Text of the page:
It is amazing how after a few days of travel you discover what is important and what is just dead weight. As one cyclist put it, “Whatever you discover in the bottom of you panniers at the end of the trip is what you didn’t need.” I decided not to wait until the end of the trip to tell you what’s risen to the top. Read more >

Help us pick a new name!

Twin Cities Streets for People is entering a new era, and we'd like your help in making the transition.  Regular readers may have noticed a few new names popping up on this site in the last few weeks.  A discussion initiated by David Levinson (The Transportationist) early last month has brought several Minnesota bloggers together with aspirations of making a local version of something like Greater Greater Washington or the Streetsblog family of websites.  TCSP already has a mission similar to those outlets, so we decided to make use of existing infrastructure rather than attempting to make something completely new.  This lets us get moving more quickly.

However, a few changes are in the pipeline—first among these is a new name.  "Twin Cities Streets for People" sends a positive message, but there's a sense among many of us that it's a bit cumbersome.  So, what would you like to see as the name of the premier Minnesota/Twin Cities site related to placemaking, sustainability, and other urban planning topics?

Here's a list of nominees we've selected:

  • streets.mn
  • strongermn.org / .com
  • minnurbia.org
  • improve.mn / improvemn.org
  • mnstreets.org
  • mnurbanism.org
  • places.mn

Please give us your vote in the comments!  Voting will run until the end of the day on Wednesday, September 28th. Read more >

Plus O' The Day: September 19, 2011

New Pedestrian Median at Hamline and Pierce Butler in St Paul
The median looking South where it crosses the tracks at Hamline Avenue.

Pierce Butler is a really busy road where cars move north of 50 mph. It's also a bike route with sidewalks and houses alongside it. So its really important to have pedestrian safety infrastructure such as crosswalks and medians.

St Paul just installed one of these at the Hamline Avenue pedestrian bridge, where it crosses the railroad tracks leading into Bandana Square. And it looks nice!

Somewhere in Nowhere

About 150 miles south of Miles City lies a place, “conveniently located in the middle of no place.” It’s called Alazada, Montana, and is home to the Stoneville Saloon and not much else (there is also a convenience store and post office). The Saloon is a place that one must really visit in person to get the real story but I’ll do my best to portray how, despite first appearances, the Saloon is  a safe haven of friendliness and is doing it’s part to be a bit “greener". Read more >

The Devolution of St. Paul's 7 Corners

The last 47 years have not been kind to 7 Corners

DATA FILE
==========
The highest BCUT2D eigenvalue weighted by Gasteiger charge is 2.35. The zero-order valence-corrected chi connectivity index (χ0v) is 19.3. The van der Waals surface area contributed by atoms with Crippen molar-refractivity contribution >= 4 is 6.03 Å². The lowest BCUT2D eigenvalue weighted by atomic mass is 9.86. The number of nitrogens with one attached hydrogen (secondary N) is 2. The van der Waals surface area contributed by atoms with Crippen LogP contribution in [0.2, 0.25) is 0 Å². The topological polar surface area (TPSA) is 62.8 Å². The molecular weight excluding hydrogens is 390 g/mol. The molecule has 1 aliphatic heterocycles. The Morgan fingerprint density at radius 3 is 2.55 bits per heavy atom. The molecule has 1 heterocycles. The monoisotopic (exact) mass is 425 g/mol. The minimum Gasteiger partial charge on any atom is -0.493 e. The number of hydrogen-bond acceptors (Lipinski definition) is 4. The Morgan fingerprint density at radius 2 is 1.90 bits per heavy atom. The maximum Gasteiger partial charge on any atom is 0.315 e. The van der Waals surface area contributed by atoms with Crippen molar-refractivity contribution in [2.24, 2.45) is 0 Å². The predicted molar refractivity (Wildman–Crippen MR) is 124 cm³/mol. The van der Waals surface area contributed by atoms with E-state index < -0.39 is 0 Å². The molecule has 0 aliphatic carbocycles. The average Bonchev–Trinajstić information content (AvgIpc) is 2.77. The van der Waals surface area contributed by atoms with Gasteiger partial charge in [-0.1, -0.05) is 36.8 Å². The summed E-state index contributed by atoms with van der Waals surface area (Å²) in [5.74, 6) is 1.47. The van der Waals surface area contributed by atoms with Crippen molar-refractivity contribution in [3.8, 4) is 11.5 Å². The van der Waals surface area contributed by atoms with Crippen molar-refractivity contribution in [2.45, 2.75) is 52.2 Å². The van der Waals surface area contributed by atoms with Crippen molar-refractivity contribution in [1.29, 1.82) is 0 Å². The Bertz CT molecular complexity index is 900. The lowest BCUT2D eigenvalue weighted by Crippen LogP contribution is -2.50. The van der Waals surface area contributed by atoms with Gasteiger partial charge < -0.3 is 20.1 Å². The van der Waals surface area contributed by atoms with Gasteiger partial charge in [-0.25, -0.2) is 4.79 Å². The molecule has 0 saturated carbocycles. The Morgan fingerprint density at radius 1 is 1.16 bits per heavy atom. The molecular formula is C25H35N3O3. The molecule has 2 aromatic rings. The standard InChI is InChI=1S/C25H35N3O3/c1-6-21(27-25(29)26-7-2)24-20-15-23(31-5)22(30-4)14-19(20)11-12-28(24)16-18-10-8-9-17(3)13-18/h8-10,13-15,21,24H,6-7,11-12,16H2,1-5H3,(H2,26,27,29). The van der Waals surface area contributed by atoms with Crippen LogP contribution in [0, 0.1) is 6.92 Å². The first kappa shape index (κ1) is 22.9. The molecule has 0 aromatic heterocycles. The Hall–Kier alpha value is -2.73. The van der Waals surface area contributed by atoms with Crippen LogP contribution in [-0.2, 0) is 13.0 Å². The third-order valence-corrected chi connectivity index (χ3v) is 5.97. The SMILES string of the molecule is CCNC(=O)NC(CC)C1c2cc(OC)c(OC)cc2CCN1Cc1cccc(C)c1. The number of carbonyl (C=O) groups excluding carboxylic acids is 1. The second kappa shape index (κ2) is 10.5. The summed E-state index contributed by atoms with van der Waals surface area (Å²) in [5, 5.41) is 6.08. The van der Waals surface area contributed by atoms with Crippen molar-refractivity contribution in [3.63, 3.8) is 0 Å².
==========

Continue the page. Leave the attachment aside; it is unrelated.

The images displayed below are of  7 Corners in St. Paul, but it might as well be Anywhere, USA. The last 47 years haven’t been kind to the district adjacent to downtown. In fact, it transformed from a neighborhood of small businesses, quaint houses and small apartment blocks into an open surface parking lot for a convention center. Read more >

Road Test: Backcountry Boiler

When beginning to build my Ride the Talk campaign for need-based scholarships for the students of MCAD’s Sustainable Design program, I stumbled upon a cool Kickstarter campaign for the Backcountry Boiler. Devin Montgomery, a young designer turned entrepreneur, raised three times his Kickstarter fundraising goal with the help of over 500 backers to turn his sustainable design concept into reality. I was immediately enamored by Devin’s product, "a light and simple way to carry and efficiently heat water in the outdoors using just about any fuel that you can find." Read more >

Creating nice places is kind of simple

Examining a car-less, bike and pedestrian Island urban planning utopia

This is downtown Mackinac Island.

Bicycles rule the roads, shops and colorful awnings line the sidewalks and horse carriages gallivant freely down the congestion-free roadways. It looks kitsch, but it isn’t. It’s actually a working small town – albeit one that relies nearly exclusively on tourism.

Ignoring the volatility of the tourist-driven economyMackinac Island looks stronger and healthier than any small town I’ve seen. It succeeds where most small towns fail – it provides an urban environment worthy of human affection. Read more >

Peeve O' The Day: September 14, 2011

Parking on the Sidewalk
A car parking on the sidewalk outside Grand Avenue Liquors in St Paul.

I guess places like this get somehow "grandfathered in," but it never ceases to amaze me that some parts of the Twin Cities condone (and apparently legalize) turning the sidewalk into extra parking spaces for cars.

This example comes from the Grand Avenue Liquor Store in St Paul, where drivers continue to park on the sidewalk despite the store's own parking lot being located 30 feet away, across the street.

Plus O' The Day: September 13, 2011

New bikes lanes on Fremont
New bike lanes on Fremont Avenue, in North Minneapolis.